In agile, all code is tested code.
If you can’t keep up with test, then you either have a) too many developers, or b) too many developers who are unwilling to test.
Developers & Testers Abstract
Developers & testers make up the majority of an Agile DBT team (7+/- 2 members). Developers write the code for the User Stories and conduct research, design, and prototyping with Spike or Refactor stories. They work collaboratively and may pair program with another developer or may pair with a tester. The developer’s responsibilities include collaborating with the Product Owner and testers to make sure the right code is being developed; writing the code, unit tests, and automated acceptance tests; and checking new code into the shared repository every day.
Testers work in parallel with developers to write acceptance test cases (also automated wherever possible) while the code is being written; interface with the product owner and developers to confirm that the code and acceptance tests reflect the desired functionality; execute acceptance tests; and maintain the test cases in a shared repository.
- Everybody tests. Everybody codes. -
Sharing Quality Responsibilities Enhances Value Creation
Traditionally, the developer and tester roles have been strongly differentiated, often with each role reporting into a different management structure. Now, however, since both are required for the creation of value and everything that enables value – the roles blend and they are each part of the same team. For example, Cohn ( Chapter 8) no longer distinguishes the roles and just calls everyone “Developers”, because both are necessary to create value.
In addition, in Agile, all code is tested code. Teams get no credit for anything else. To achieve this
- Developers test: they take pride in ensuring code correctness themselves
- Testers develop test scripts (code) and go further in actively critiquing the behavior of the code
- Developers and testers work together daily (hourly) to ensure that each story satisfies the Definition of Done
- Developers and testers avoid formalities, hand-offs, and sign-offs. Rather, they simply work together from day one until the story is accepted by the product owner
- Developers often assist testers in creating fixtures and automated acceptance tests
- Testers help developers understand edge cases and efficient data sets to more thoroughly test the code.
In this way, Agile encourages multi-specialization of team members to foster collaboration and innovation, and to eliminate bottlenecks to velocity.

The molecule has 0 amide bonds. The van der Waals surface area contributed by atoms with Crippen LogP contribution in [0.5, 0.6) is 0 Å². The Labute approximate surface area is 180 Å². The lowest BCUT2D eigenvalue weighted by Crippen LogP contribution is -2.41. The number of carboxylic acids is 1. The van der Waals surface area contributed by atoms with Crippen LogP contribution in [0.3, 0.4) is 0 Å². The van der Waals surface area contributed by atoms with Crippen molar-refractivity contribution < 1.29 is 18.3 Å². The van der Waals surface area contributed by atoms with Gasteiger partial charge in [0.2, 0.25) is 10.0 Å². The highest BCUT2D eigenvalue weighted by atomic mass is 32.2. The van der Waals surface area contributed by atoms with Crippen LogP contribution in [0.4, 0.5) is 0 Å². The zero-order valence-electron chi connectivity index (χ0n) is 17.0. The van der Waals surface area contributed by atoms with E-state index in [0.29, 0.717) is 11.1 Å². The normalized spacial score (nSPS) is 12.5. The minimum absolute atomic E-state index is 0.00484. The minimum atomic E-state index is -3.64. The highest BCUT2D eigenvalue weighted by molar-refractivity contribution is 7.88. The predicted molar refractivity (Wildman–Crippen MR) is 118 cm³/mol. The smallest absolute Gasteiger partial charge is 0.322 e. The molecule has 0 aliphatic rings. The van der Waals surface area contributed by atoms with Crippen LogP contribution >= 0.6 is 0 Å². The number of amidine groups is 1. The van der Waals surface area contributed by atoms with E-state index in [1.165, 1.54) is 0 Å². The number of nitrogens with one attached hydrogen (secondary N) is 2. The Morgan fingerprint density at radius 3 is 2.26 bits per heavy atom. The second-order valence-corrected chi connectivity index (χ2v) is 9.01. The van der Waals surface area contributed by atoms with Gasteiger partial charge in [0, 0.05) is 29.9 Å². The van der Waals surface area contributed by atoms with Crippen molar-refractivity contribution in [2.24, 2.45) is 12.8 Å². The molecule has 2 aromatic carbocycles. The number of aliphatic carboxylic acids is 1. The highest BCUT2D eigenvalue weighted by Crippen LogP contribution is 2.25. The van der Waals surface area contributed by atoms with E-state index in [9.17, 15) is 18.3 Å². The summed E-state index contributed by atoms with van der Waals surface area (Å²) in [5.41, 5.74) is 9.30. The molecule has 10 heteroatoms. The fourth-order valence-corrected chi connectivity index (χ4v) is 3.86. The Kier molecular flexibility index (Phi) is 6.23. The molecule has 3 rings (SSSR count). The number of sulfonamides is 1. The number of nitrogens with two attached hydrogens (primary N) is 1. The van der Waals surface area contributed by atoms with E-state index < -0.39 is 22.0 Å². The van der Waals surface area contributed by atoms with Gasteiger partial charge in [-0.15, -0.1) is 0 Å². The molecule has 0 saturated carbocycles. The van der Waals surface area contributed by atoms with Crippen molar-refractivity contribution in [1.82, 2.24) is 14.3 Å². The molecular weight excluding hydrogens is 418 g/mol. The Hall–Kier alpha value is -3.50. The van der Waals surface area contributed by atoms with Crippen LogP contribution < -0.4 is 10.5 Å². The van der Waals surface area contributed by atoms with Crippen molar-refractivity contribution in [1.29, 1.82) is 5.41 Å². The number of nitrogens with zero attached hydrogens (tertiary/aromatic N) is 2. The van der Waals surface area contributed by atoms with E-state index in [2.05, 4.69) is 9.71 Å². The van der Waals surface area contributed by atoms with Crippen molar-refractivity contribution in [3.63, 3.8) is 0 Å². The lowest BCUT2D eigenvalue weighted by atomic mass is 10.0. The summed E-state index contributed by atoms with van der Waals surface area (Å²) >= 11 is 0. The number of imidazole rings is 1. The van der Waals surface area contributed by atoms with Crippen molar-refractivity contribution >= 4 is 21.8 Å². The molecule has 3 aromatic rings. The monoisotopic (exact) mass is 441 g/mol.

Design for Testability
Agile developers consciously evolve the system design to support testability. In practice design for testability and good design are synonymous and imply modularity, low coupling and high cohesion of layers, components, and classes (see more on Designing for Testability). In turn, Designing for ‘Testability supports the testability of any separate fragment of logic as well as the ability to create higher, system-level, integration tests.
Collaboration and Knowledge Sharing
In Agile, colocation of developers and testers optimizes delivery velocity and quality, as do small teams that can deliver value quickly. This is the “yin” that creates empowered Agile teams. The “yang”, however, is that developers no longer operate collectively from a pool, where one could argue that it was easier to learn, share and advance collective competencies. To address this, the Agile enterprise must consciously create an environment where best practices and knowledge, including the new found Agile skills such as continuous integration, collective code ownership, automated unit- and acceptance testing, are easily shared across teams.
This is often facilitated by Communities of Practice (CoP)—informal working groups designed specifically for efficient knowledge sharing and exploration across teams and groups of professionals as shown in the Figure. For example, an Automated Testing CoP may be comprised of test engineers and developers that are interested in advancing these skills. Still others may be formed around Continuous Integration, Continuous Delivery, coding standards and other new practices and processes.
Developers and testers are at the heart of Agile development – they work in small, cross-functional teams and can thereby quickly create working tested code that delivers value. The line between development and test is blurred. Developers test and testers code test scripts. Cross team and Community of Practice collaboration is also critical as there are new languages, frameworks, processes and tools that must be mastered for them to efficiently build complex solutions while continuously increasing their individual, professional expertise.
 Cohn, Mike. Succeeding with Agile: Software Development Using Scrum. 2009.
Leffingwell, Dean. Agile Software Requirements: Lean Requirements Practices for Teams, Programs, and the Enterprise,Addison-Wesley, 2011. chap. 4.
Larman, Craig, Vodde, Bas. Practices for Scaling Lean & Agile Development: Large, Multisite and Offshore Product Development with Large-Scale Scrum, Addison-Wesley, 2010, chap. 3.
Last update 15 January, 2013
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